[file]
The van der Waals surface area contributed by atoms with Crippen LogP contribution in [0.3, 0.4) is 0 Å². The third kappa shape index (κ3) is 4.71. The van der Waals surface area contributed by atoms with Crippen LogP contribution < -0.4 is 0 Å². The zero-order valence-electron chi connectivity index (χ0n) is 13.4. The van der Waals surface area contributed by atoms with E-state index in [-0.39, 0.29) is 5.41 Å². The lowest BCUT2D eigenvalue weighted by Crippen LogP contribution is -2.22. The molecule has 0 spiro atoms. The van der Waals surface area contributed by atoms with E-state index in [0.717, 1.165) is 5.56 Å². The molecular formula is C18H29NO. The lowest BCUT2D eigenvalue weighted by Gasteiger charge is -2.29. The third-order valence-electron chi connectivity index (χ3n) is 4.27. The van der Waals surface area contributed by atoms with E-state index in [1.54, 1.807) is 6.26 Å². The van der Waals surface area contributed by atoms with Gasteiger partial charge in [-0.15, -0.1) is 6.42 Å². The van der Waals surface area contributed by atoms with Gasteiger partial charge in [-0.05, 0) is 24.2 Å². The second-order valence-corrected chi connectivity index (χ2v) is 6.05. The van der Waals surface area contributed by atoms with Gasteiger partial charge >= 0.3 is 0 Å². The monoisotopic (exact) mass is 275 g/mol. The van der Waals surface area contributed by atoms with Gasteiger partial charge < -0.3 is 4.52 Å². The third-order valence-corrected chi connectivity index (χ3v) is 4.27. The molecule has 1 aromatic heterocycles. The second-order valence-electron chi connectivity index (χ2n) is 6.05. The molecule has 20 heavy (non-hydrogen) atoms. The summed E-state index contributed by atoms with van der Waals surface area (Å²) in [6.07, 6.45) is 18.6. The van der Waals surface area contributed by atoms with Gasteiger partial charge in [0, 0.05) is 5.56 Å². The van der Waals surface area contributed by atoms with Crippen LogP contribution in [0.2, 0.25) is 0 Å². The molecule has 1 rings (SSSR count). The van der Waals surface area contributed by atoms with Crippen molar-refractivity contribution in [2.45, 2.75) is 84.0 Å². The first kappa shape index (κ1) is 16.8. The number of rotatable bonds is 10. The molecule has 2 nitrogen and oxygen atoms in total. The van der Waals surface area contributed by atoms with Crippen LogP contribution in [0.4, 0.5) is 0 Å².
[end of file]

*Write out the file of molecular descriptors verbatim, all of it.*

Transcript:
The van der Waals surface area contributed by atoms with Crippen LogP contribution in [0.3, 0.4) is 0 Å². The third kappa shape index (κ3) is 4.71. The van der Waals surface area contributed by atoms with Crippen LogP contribution < -0.4 is 0 Å². The zero-order valence-electron chi connectivity index (χ0n) is 13.4. The van der Waals surface area contributed by atoms with E-state index in [-0.39, 0.29) is 5.41 Å². The lowest BCUT2D eigenvalue weighted by Crippen LogP contribution is -2.22. The molecule has 0 spiro atoms. The van der Waals surface area contributed by atoms with E-state index in [0.717, 1.165) is 5.56 Å². The molecular formula is C18H29NO. The lowest BCUT2D eigenvalue weighted by Gasteiger charge is -2.29. The third-order valence-electron chi connectivity index (χ3n) is 4.27. The van der Waals surface area contributed by atoms with E-state index in [1.54, 1.807) is 6.26 Å². The van der Waals surface area contributed by atoms with Gasteiger partial charge in [-0.15, -0.1) is 6.42 Å². The van der Waals surface area contributed by atoms with Gasteiger partial charge in [-0.05, 0) is 24.2 Å². The second-order valence-corrected chi connectivity index (χ2v) is 6.05. The van der Waals surface area contributed by atoms with Gasteiger partial charge >= 0.3 is 0 Å². The monoisotopic (exact) mass is 275 g/mol. The van der Waals surface area contributed by atoms with Gasteiger partial charge < -0.3 is 4.52 Å². The third-order valence-corrected chi connectivity index (χ3v) is 4.27. The molecule has 1 aromatic heterocycles. The second-order valence-electron chi connectivity index (χ2n) is 6.05. The molecule has 20 heavy (non-hydrogen) atoms. The summed E-state index contributed by atoms with van der Waals surface area (Å²) in [6.07, 6.45) is 18.6. The van der Waals surface area contributed by atoms with Gasteiger partial charge in [0, 0.05) is 5.56 Å². The van der Waals surface area contributed by atoms with Crippen LogP contribution in [0.2, 0.25) is 0 Å². The molecule has 1 rings (SSSR count). The van der Waals surface area contributed by atoms with Crippen molar-refractivity contribution in [2.45, 2.75) is 84.0 Å². The first kappa shape index (κ1) is 16.8. The number of rotatable bonds is 10. The molecule has 2 nitrogen and oxygen atoms in total. The van der Waals surface area contributed by atoms with Crippen LogP contribution in [0.4, 0.5) is 0 Å².